Letters: Leadership After Katrina

Scott Simon reads e-mail sent by listeners. Topics include praise for Randy Adams, who helped organize hurricane evacuees at a Memphis hotel; Linda Wertheimer's essay on leadership in Katrina's wake; and messages from notable New Orleans natives.

SCOTT SIMON, host:

This is WEEKEND EDITION from NPR News. I'm Scott Simon.

Time now for your letters.

Two weeks ago my colleague Linda Wertheimer talked with Randy Adams, who fled the New Orleans area before the hurricane struck and was staying with other evacuees at a Memphis Red Roof Inn. We checked in with Mr. Adams earlier this hour. His efforts to help his fellow evacuees elicited a strong emotional response from many listeners. Judy Strollson(ph) from Portland, Oregon, writes, `I nominate Randy Adams as the new head of FEMA. The man planned for and recognized the potential danger to his home and family, took immediate and timely action to get his extended family to safety, and then stepped forward at the hotel to take charge of the supplies offered by the good folks of Memphis. He has my full and unqualified respect.'

Many of you wrote to thank Linda Wertheimer for her September 3rd essay about the role of strong leaders in the wake of Hurricane Katrina. John Drubnicky(ph) from Flushing, New York, writes, `As I listened the hair on my arms stood up. It was quite powerful to hear someone so trusted talk about her frustration with the lack of leadership after Hurricane Katrina. I can only imagine that this was the way people reacted when Walter Cronkite returned from Vietnam and told the American public that there is no way this war can be justified any longer.'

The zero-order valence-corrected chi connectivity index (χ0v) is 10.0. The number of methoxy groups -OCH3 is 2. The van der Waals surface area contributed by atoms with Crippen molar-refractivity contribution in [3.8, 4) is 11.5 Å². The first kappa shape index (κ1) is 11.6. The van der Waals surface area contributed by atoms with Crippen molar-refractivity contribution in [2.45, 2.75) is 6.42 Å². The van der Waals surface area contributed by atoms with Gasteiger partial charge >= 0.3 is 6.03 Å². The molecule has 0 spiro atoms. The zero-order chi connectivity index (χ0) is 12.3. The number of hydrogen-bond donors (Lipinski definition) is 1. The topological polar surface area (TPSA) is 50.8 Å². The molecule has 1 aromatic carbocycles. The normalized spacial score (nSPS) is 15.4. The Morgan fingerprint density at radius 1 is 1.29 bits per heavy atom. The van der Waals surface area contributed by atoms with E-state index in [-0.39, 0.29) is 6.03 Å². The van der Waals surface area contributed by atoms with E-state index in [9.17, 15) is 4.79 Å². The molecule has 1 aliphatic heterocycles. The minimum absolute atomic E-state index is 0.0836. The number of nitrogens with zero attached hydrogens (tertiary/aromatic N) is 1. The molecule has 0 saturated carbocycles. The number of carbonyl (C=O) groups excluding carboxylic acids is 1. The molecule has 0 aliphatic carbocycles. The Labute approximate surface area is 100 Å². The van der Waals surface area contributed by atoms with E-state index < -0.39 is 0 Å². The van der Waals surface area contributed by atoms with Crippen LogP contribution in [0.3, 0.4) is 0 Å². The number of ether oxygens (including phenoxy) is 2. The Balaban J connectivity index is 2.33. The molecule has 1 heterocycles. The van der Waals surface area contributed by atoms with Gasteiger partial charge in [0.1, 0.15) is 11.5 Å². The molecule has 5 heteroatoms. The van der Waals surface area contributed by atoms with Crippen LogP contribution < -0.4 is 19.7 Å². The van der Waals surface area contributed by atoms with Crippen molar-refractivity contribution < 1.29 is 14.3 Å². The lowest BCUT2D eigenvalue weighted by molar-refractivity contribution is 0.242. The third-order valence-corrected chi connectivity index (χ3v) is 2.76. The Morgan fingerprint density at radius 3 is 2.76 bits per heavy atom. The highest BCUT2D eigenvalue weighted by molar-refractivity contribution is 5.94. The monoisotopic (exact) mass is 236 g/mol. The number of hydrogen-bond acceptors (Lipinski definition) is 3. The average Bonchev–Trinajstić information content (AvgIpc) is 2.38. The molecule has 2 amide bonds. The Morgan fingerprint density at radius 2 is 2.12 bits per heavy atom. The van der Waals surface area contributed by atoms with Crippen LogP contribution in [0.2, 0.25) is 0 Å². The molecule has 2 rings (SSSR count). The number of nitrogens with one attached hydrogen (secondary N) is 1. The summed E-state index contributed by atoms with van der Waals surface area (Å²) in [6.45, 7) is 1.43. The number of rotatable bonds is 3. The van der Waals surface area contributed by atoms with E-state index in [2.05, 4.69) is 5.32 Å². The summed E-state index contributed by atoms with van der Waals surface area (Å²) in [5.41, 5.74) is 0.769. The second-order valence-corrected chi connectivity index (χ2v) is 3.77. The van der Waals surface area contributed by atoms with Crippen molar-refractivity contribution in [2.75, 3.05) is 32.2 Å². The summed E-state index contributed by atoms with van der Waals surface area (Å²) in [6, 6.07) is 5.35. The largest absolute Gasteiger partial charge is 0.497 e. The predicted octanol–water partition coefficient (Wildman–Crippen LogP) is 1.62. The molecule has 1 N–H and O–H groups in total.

And last week we aired a series of salutations from Louisiana, Alabama and Mississippi natives who offered tributes to their hometowns and greetings to their friends now scattered across the country. Rosemary Dennis(ph) of Las Vegas wrote in to say, `It made my heart sore to hear the beautiful messages sent to neighbors and friends from residents of the city. My fondest memories of my time in New Orleans are of Adele Gillett(ph) from Port Sulphur, Louisiana, Plaquemines Parish, telling me to, "Pass by the house tonight and I'll have a bowl of shrimp stew waiting for you," the essence of southeast Louisiana, always welcoming and grateful to have sweet, loyal friends. The city and the surrounding parishes are coming back with a vengeance and determination.'

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